What makes The Color of Money especially interesting is how filmmaking changed in the 25-year interval between 1961 and 1986. Recently Cruise had a massive hit with his legacy sequel Top Gun: Maverick, which was made at an even longer break, but Top Gun and Top Gun: Maverick feel closer in age than The Hustler and The Color of Money. So much had changed, and to his credit, Newman gave Scorsese free reign to make a proper “Martin Scorsese Movie,” giving the film a genuine, contemporary vibe. The world of pool hustling has changed, with the pool halls no longer controlled by the mob. They have bigger fish to fry in the eighties, making the world less dangerous physically. Fast Eddie is annoyed by many things in his world, particularly how wannabes like John Turturro’s character dabble with cocaine, with even Eddie at one point saying how different the vibe was from the sixties when the big vice was booze. Scorsese’s choice of music is excellent in this, with him working with his usual music supervisor Robbie Robertson for a rock soundtrack that lends itself to some signature moments, including Vince demolishing competitors to Warren Zevon’s “Werewolf of London”.
This brings me to the Cruise of it all. Top Gun hadn’t come out when Color of Money was cast, so people didn’t know how to peg Cruise. Would he be a flash-in-the-pan heartthrob like Christopher Atkins, or was he as legit as someone like Sean Penn? Scorsese took a risk on him that paid off, with the movie becoming a smash hit thanks to Cruise’s wave of megastardom following Top Gun. Cruise is excellent as Vince, evoking a great transition from being a smart-mouthed sheltered kid to a protege who learns how to pull one over on his mentor. He’s the movie’s villain rather than its hero, but it never judges him harshly. For most of the film, he’s being used, not only by Eddie but also by his trophy girlfriend (played by Mary Elizabeth Mastrantonio), who we learn was a thief that helped burgle Vince’s upper-class home before worming her way into his life. Vince starts off as a headstrong teen but eventually becomes a slick player, very much in the Tom Cruise movie star mode. It would be fascinating to see a legacy sequel to this movie get made – with Scorsese, of course – where Vince is now the older player mentoring someone younger. I wonder if Cruise can still play pool like he used to in the eighties, with him famously pulling off most of the trick shots featured in the movie.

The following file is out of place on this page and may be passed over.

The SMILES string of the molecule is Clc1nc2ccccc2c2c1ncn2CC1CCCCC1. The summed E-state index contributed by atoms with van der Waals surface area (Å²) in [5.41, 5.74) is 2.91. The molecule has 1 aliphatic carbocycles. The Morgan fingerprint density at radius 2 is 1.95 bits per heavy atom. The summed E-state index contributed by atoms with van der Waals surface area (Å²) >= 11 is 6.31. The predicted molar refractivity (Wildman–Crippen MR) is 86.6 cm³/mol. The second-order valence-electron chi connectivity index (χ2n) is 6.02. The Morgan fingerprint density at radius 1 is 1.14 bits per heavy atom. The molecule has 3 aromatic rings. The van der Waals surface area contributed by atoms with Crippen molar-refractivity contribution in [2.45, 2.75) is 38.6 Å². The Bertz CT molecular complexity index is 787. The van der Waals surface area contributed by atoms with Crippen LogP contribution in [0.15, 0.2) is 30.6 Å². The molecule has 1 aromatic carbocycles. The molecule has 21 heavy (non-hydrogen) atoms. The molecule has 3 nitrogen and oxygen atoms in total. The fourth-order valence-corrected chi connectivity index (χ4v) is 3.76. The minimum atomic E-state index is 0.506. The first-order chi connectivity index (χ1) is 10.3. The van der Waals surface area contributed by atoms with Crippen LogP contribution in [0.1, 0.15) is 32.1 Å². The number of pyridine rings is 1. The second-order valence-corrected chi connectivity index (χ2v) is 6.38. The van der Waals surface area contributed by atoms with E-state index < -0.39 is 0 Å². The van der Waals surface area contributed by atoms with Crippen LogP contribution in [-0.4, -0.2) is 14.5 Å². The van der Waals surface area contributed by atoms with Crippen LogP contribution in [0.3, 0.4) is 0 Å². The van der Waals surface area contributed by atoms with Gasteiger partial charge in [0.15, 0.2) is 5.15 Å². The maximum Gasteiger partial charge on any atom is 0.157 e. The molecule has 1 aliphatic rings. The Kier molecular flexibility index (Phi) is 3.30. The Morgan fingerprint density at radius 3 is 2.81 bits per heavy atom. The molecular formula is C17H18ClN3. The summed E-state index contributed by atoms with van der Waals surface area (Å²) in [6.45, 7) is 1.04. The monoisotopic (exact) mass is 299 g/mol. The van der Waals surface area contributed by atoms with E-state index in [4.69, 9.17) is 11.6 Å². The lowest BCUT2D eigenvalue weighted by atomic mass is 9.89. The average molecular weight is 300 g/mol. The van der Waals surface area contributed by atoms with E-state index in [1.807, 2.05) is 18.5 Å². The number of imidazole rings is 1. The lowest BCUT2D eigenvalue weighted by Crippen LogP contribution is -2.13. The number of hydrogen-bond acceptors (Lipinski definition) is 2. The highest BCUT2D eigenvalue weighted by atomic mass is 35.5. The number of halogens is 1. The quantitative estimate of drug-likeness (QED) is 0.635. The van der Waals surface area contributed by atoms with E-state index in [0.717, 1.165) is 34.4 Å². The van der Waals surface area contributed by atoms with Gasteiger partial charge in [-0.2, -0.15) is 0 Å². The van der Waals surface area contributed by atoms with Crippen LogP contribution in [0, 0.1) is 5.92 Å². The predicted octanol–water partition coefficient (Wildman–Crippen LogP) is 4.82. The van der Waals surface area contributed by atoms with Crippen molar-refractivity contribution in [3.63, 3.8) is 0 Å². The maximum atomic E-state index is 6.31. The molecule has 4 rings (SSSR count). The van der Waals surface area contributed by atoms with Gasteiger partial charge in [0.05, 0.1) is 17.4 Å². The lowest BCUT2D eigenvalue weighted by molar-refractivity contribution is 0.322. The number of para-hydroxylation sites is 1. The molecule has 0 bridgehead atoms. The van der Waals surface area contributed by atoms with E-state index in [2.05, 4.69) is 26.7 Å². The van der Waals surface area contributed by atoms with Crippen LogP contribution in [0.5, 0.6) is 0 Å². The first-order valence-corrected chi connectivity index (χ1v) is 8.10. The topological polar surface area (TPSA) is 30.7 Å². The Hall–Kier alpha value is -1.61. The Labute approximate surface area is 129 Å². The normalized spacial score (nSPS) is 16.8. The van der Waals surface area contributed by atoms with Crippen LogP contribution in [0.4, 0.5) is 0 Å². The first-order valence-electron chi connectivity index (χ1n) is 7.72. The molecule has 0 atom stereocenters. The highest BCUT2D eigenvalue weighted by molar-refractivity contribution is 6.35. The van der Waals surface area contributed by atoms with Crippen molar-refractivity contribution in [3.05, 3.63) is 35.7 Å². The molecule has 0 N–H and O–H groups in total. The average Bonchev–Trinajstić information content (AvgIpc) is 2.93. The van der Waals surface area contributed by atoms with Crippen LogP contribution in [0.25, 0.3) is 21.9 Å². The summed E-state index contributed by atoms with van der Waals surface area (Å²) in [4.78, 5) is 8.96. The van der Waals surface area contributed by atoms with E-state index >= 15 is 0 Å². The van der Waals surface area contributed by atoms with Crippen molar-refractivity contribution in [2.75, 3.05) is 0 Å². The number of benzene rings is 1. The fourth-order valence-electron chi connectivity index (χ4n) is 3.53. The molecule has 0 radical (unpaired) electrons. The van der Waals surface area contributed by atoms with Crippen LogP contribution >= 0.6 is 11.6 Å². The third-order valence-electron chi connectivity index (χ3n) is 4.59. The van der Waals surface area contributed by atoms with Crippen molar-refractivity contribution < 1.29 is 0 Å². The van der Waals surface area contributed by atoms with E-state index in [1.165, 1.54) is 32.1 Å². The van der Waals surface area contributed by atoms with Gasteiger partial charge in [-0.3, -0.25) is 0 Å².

Ultimately, The Color of Money was a major hit, grossing over $52 million, a decent number for 1986. That was only about a third of what Top Gun made, but all involved were likely happy. It would help Scorsese get the funding for Last Temptation of Christ, while it would pave the way for Cruise to expand as a dramatic actor in Rain Man and Born on the Fourth of July. Of everyone, though, the one who got the most out of this movie was Paul Newman, who famously won an elusive Best Actor trophy at the Academy Awards, despite infamously losing for Cat on a Hot Tin Roof, The Hustler, Hud, Cool Hand Luke, Absence of Malice and – most inexplicably – The Verdict. Newman was so sure he’d lose he didn’t even attend the ceremony. He would always be grateful to Scorsese, mentioning the best piece of acting advice he ever got came from him when Scorsese told him to “stop trying to be funny.” The admiration went two ways, with Scorsese producing and appearing in Ethan Hawke’s recent The Last Movie Stars. Cruise wouldn’t work with Scorsese again, given how different the genres they typically work in are – but never say never. Give us a sequel, guys!